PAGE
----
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truckin with tipsyz
HIGH POINT, NC - High Point Market is anything but business as usual for local restaurants and chefs.

Local restaurateurs see High Point Market as an opportunity to showcase their talent and draw in more business. Taylor Epperson mans the Tipsy’z Tavern food truck outside of Showplace where several food trucks set up shop. Epperson said that business has been great in the Tipsy’z truck’s first visit to market.

“People know our name already because of the restaurant so we already get a lot of good market business,” Epperson said. “We used to cater but I think the trucks are easier because people walk right by us instead of having to go to specific showrooms.”

Epperson said that their best seller is the “Bleu Got Barbequed” burger that is stuffed with Bleu cheese crumbles and topped with apple and barbecue sauce.
Nick Benshoff owns a food truck, Bandito Burrito Truck, out of Greensboro but swapped his truck and burritos for a kitchen in Market Square for Three Guys and a Bowl Thai Cafe.

Find the entire article at hpe.com <here>

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Mobile Cuisine is approached by many of the new food truck owners around the country via phone and email. We have found that many of these new mobile entrepreneurs do not have extensive backgrounds in the culinary world. Many of the questions we are asked tend to be related to the operation and start-up of a food truck, but some of the other questions we are asked are related to culinary basics.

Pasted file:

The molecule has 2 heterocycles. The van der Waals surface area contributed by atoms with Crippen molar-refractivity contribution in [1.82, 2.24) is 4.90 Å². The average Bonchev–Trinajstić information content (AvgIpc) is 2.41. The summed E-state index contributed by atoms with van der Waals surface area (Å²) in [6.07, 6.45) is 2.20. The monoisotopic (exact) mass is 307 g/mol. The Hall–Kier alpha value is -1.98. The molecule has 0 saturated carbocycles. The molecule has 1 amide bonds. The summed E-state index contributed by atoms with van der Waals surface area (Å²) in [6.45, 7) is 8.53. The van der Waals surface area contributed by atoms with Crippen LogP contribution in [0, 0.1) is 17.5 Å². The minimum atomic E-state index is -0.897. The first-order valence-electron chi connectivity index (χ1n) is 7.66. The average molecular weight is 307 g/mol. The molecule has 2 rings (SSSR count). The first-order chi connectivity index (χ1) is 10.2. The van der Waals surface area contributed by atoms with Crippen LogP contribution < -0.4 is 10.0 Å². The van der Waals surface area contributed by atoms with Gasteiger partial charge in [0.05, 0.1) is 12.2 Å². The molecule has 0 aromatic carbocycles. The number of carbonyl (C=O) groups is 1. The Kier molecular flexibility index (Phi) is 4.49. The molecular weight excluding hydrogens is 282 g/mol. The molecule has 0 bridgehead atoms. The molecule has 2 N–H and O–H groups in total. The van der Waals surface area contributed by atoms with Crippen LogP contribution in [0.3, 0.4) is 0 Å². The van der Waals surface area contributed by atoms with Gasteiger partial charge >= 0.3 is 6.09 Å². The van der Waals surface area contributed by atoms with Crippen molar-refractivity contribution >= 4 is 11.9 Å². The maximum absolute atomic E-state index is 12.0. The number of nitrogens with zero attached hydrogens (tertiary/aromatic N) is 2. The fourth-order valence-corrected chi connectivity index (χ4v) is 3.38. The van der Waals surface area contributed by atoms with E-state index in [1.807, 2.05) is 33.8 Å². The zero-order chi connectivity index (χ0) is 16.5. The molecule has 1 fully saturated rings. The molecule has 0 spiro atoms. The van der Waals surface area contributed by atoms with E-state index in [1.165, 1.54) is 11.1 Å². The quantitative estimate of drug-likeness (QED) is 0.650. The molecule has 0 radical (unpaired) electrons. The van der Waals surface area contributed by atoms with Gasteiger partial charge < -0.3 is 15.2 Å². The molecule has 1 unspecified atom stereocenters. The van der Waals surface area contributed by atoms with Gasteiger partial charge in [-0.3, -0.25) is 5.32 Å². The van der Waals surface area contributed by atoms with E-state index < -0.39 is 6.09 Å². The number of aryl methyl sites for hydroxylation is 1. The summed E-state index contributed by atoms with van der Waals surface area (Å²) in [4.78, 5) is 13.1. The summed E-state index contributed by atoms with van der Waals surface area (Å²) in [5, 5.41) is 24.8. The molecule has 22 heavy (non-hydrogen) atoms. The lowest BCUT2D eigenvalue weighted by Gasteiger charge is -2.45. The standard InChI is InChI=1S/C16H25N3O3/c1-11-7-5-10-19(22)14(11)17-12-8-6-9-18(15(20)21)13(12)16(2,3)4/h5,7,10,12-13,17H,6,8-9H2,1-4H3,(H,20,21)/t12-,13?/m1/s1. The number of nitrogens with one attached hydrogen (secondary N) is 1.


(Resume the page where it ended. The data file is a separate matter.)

Because of this, the staff at Mobile Cuisine has decided to add some content available to all of our readers to assist them with some of these culinary questions. In today’s article we are going to look at seafood, and how to determine how to purchase the freshest seafood possible for your customers.

Beware of Soggy Seafood: Fresh seafood looks firm and shiny, not soggy.  Sogginess indicates that the seafood has been processed, which typically means it was a lesser quality product to begin with and won’t be pleasing to the seafood lover’s palate.

Look Your Fish in the Eye: A fish’s eye is a clear indicator of its freshness.  Cloudy eyes indicate that the fish has been on the shelf for a couple of days, whereas clear eyes indicate a recent catch.

Look for Fresh Flesh: Vibrantly colored flesh on a fish is a strong indicator of freshness.  The color of a fish should not appear dull.  Fresh fish will be vibrant, glistening and firm to the touch.  Handle the fish, if possible.  Any indentation you make with your hands should spring back immediately.  Bright red gills are another indication of freshness.

Beware of Fishy Fish: Fresh seafood should smells like the sea.  If seafood has a sour “fish” smell, do not buy it.

Beware of Mislabeled Packaging: Fish may be the most frequently mislabeled food in your food providers store.  Be sure to familiarize yourself with what each species of fish looks like. You will begin to notice small differences in color, markings, body shapes, fins, gils, etc that you may not notice the first time you attempt.

Bargains can be Bad: If seafood is being offered at bargain basement prices, there is a strong likelihood it probably isn’t fresh.  Although some fish and seafood are less expensive than others, if the price seems to be too good to be true, it probably is.

We hope this article was helpful, but if you may have additional information in regards to this topic, please share it with our readers in the comment section below.

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